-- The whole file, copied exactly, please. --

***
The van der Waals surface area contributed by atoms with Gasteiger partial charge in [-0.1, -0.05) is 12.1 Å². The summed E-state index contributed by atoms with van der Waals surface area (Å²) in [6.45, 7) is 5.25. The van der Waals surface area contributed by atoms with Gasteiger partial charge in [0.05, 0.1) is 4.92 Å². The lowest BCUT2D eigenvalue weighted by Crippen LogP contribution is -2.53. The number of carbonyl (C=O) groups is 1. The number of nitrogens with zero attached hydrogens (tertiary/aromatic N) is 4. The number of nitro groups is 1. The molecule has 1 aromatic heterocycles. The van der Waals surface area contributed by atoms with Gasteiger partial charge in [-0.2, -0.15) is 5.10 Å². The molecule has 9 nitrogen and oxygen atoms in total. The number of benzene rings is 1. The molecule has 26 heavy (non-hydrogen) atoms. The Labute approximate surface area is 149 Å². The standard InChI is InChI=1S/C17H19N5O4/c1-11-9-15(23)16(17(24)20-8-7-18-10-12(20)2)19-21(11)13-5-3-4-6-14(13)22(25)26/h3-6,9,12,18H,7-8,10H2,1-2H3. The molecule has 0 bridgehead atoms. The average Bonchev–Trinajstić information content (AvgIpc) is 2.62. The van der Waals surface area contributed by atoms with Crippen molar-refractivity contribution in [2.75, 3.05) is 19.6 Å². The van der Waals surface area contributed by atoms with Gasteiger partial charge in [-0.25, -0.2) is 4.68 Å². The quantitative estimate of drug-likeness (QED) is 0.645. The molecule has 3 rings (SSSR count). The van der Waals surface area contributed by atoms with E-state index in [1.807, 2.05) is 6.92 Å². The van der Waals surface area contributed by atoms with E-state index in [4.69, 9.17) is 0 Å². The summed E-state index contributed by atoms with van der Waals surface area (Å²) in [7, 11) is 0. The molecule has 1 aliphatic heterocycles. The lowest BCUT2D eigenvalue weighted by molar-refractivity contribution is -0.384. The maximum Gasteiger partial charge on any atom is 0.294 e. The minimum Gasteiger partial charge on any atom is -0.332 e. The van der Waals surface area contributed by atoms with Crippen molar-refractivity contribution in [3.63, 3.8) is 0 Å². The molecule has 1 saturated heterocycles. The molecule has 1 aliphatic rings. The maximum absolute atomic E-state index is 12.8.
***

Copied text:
The van der Waals surface area contributed by atoms with Gasteiger partial charge in [-0.1, -0.05) is 12.1 Å². The summed E-state index contributed by atoms with van der Waals surface area (Å²) in [6.45, 7) is 5.25. The van der Waals surface area contributed by atoms with Gasteiger partial charge in [0.05, 0.1) is 4.92 Å². The lowest BCUT2D eigenvalue weighted by Crippen LogP contribution is -2.53. The number of carbonyl (C=O) groups is 1. The number of nitrogens with zero attached hydrogens (tertiary/aromatic N) is 4. The number of nitro groups is 1. The molecule has 1 aromatic heterocycles. The van der Waals surface area contributed by atoms with Gasteiger partial charge in [-0.2, -0.15) is 5.10 Å². The molecule has 9 nitrogen and oxygen atoms in total. The number of benzene rings is 1. The molecule has 26 heavy (non-hydrogen) atoms. The Labute approximate surface area is 149 Å². The standard InChI is InChI=1S/C17H19N5O4/c1-11-9-15(23)16(17(24)20-8-7-18-10-12(20)2)19-21(11)13-5-3-4-6-14(13)22(25)26/h3-6,9,12,18H,7-8,10H2,1-2H3. The molecule has 0 bridgehead atoms. The average Bonchev–Trinajstić information content (AvgIpc) is 2.62. The van der Waals surface area contributed by atoms with Crippen molar-refractivity contribution in [2.75, 3.05) is 19.6 Å². The van der Waals surface area contributed by atoms with Gasteiger partial charge in [-0.25, -0.2) is 4.68 Å². The quantitative estimate of drug-likeness (QED) is 0.645. The molecule has 3 rings (SSSR count). The van der Waals surface area contributed by atoms with E-state index in [1.807, 2.05) is 6.92 Å². The van der Waals surface area contributed by atoms with E-state index in [4.69, 9.17) is 0 Å². The summed E-state index contributed by atoms with van der Waals surface area (Å²) in [7, 11) is 0. The molecule has 1 aliphatic heterocycles. The lowest BCUT2D eigenvalue weighted by molar-refractivity contribution is -0.384. The maximum Gasteiger partial charge on any atom is 0.294 e. The minimum Gasteiger partial charge on any atom is -0.332 e. The van der Waals surface area contributed by atoms with Crippen molar-refractivity contribution in [3.63, 3.8) is 0 Å². The molecule has 1 saturated heterocycles. The molecule has 1 aliphatic rings. The maximum absolute atomic E-state index is 12.8.